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COMPLETE FILMOGRAPHY WITH SYNOPSIS
Music (feature film)
Los Angeles, 1949. Ruthless, Brooklyn-born mob king Mickey Cohen runs the show in this town, reaping the ill-gotten gains from the drugs, the guns, the prostitutes and - if he has his way - every wire bet placed west of Chicago. And he does it all with the protection of not only his own paid goons, but also the police and the politicians who are under his control. It's enough to intimidate even the bravest, street-hardened cop except, perhaps, for the small, secret crew of LAPD outsiders led by Sgt. John O'Mara and Jerry Wooters, who come together to try to tear Cohen's world apart.
A rare glimpse into the final days of Michael Jackson, the documentary is compiled from over one hundred hours of rehearsal and behind-the-scenes footage of the legendary entertainer preparing for his 50 sold-out shows at London's O2 Arena that were scheduled to commence in July 2009 before his unti
Alex "Hitch" Hitchens is a legendary--and deliberately anonymous--New York City "date doctor" who, for a fee, has helped countless men woo the women of their dreams. While coaching Albert, a meek accountant who is smitten with a glamorous celebrity, Allegra Cole, Hitch finally meets his match in the person of the gorgeous, whip-smart Sara Melas, a gossip columnist who follows Allegra''s every move. The ultimate professional bachelor, Hitch suddenly finds himself falling deliriously in love with Sarah, a reporter whose biggest scoop could very well be the unmasking of Manhattan''s most famous date doctor.
A husband and father of two announces to his family his plans to have a sex change, an event that will change all their lives forever.
Retired Mexican-American chef Martin Naranjo shares an L.A. home with his three gorgeous, but single, adult daughters. Though he long ago lost his ability to taste, Martin still lives to cook incredibly lavish dinners for his loved ones and to serve them in a family-style ritual at traditional sit-d
William Forrester, once a Pulitzer Prize winning novelist, now spends his days as a unkempt recluse who sits in his window spying on boys playing basketball in the schoolyard below. One of those boys, Jamal Wallace, is an exceptional athlete whose ticket out of the projects is only partially due to
Paul Vitti, New York gang boss, is suffering from anxiety attacks. Embarrassed by this un-Mafia problem, he seeks help from a psychiatrist, Ben Sobel. Sobel isn''t keen to help him, but is persuaded. Vitti''s problems threaten to postpone Sobel''s wedding in Miami, and worse, there is a Mob conference coming up that Vitti may not be in strong enough psychological shape to attend.
Five down-on-their-luck working-class men in Liverpool fulfill their dreams and aspirations by starting a swing band. The band is organized by an ex-con who hires his former girlfriend as the lead singer, and soon the band is on its way to becoming an overnight sensation.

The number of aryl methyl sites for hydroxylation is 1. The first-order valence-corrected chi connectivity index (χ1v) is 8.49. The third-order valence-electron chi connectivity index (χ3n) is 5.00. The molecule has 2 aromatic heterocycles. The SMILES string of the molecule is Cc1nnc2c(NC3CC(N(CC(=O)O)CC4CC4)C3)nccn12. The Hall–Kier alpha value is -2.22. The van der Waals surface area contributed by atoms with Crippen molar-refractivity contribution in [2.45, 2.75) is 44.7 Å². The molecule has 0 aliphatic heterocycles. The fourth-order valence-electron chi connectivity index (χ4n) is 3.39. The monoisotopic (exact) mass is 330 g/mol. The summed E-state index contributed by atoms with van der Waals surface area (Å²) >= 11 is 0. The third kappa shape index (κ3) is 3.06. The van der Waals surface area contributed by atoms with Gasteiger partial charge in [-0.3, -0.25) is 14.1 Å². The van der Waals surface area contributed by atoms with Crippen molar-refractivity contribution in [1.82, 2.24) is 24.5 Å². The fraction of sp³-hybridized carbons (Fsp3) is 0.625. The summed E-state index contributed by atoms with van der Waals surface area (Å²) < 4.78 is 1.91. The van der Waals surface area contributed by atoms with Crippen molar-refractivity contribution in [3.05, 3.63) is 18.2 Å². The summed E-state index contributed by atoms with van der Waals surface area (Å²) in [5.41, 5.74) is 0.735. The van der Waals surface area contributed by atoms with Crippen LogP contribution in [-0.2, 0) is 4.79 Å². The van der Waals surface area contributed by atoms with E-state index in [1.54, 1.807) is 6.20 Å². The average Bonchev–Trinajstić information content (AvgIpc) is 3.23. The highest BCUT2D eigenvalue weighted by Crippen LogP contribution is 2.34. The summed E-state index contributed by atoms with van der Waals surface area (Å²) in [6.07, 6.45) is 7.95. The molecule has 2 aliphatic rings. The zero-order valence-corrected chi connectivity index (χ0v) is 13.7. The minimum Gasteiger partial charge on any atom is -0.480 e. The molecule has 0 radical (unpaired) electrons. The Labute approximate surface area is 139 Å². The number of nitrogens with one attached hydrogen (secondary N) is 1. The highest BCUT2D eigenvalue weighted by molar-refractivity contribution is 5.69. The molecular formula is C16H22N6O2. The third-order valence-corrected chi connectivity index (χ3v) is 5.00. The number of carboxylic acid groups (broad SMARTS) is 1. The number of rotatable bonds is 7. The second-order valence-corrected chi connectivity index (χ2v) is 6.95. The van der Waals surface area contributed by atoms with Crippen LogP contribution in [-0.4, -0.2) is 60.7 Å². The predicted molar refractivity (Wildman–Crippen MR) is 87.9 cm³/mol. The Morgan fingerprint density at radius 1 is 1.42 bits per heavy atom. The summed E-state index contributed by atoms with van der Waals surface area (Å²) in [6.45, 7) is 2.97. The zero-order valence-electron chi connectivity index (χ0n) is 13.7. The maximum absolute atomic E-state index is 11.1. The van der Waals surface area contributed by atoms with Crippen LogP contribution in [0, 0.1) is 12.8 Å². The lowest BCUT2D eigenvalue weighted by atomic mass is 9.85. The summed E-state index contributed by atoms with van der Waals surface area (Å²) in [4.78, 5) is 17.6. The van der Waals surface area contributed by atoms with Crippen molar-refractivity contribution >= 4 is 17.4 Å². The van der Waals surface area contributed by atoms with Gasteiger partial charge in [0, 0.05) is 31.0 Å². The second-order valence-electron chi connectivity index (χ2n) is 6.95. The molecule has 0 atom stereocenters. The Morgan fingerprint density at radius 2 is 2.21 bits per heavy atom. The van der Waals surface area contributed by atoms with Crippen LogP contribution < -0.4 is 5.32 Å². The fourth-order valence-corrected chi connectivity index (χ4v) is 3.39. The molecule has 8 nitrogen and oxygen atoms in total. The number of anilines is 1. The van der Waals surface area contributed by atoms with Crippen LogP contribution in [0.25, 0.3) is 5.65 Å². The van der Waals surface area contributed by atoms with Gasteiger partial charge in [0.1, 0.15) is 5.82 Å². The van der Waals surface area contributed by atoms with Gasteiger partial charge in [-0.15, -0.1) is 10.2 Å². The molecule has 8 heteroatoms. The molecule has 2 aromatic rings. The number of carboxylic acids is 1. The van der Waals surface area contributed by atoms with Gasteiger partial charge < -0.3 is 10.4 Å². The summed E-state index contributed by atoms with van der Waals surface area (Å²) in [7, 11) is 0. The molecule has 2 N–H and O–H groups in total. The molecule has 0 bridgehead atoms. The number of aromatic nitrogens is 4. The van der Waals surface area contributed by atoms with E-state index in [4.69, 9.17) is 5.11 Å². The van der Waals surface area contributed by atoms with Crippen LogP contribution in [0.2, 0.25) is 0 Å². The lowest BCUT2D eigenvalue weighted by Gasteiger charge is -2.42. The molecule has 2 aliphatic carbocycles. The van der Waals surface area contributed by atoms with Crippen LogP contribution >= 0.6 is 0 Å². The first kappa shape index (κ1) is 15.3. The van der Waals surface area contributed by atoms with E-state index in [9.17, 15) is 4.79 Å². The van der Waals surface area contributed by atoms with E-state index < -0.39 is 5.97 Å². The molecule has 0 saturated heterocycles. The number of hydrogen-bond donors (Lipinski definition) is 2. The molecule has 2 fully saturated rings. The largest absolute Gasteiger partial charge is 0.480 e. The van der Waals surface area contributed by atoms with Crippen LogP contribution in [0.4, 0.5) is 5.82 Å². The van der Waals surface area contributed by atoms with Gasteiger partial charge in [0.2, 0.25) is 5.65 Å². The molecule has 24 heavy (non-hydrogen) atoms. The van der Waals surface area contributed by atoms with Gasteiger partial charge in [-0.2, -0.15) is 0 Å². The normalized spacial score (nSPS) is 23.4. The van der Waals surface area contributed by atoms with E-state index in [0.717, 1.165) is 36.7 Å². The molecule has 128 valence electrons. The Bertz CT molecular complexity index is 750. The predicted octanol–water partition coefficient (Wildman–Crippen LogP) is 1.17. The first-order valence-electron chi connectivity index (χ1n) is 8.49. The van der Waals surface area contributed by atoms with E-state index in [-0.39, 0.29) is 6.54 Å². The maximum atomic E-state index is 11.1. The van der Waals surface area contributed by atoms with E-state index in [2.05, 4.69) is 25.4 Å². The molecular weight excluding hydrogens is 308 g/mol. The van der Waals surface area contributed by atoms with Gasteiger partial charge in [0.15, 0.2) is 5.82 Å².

One drunken night, five couples take their friendships one step further - they wife-swap. At first they think they can handle the after-effects, but soon they're caught up in events and emotions that move swiftly out of their control.
Hard-hitting biography of middle-weight champ Jake La Motta, whose life was haunted by violence inside and outside the ring.
Boys from opposite sides of the tracks vie to take a pretty senior to the prom.
A daffy door-to-door saleswoman blunders into a murder investigation.
Police patrolmen are stalked by a vengeful mobster escaped from prison.
A romantic drifter gets caught between a corrupt tycoon and his voluptuous wife.
Young Joe is paralyzed as he is bucked by a wild horse, a strawberry roan. Angered, his father, Walt, tries to shoot the horse but is stopped by his foreman, Gene Autry. The roan escapes and Autry, told to leave the ranch by Walt, finds and trains the horse, now named Champ, in hopes that by returning it to Joe it will provide him with the will to overcome his disability.
Dozens of star and character-actor cameos and a message about the Variety Club (show-business charity) are woven into a framework about two hopeful young ladies who come to Hollywood, exchange identities, and cause comic confusion (with slapstick interludes) throughout the Paramount studio.
Boy (Jimmy Lloyd) meets Girl (Leslie Brooks.) Boy tells Girl he is an oil company president and she tells him she is a popular night club singer. Boy and Girl are telling each other little white lies. But, via some contrived plot complications, Boy becomes a tycoon and the former night club cigarette-selling Girl becomes the Cinderella of Broadway, singing with the Russ Morgan Orchestra. Boy and Girl tell each other they are still more comfortable just being their humble selves. Girl neglects to tell Boy that her singing has been dubbed.
The goddess of the dance comes to Earth to take over a musical lampooning the gods.
Socialite Cathy Abbott (Jean Porter) is working in the chorus of a Broadway show instead of being enrolled at an exclusive girl's school as her parents (Regina Wallace and Douglas Wood) think. When the show closes, she brings two of her chorus friends, Patti Calhoun (June Preisser) and Vicki Adams (Judy Clark), home with her. In addition to trying to make her friends acceptable to the snooty society of which her family is part, she is also being blackmailed by a rival. She and her two friends win over the blue-bloods with a couple of chorus routines, and she discloses she will be marrying the butler, Tommy Randell (Jimmy Lloyd), rather than the pompous Freddie Ainsley (Rick Vallin).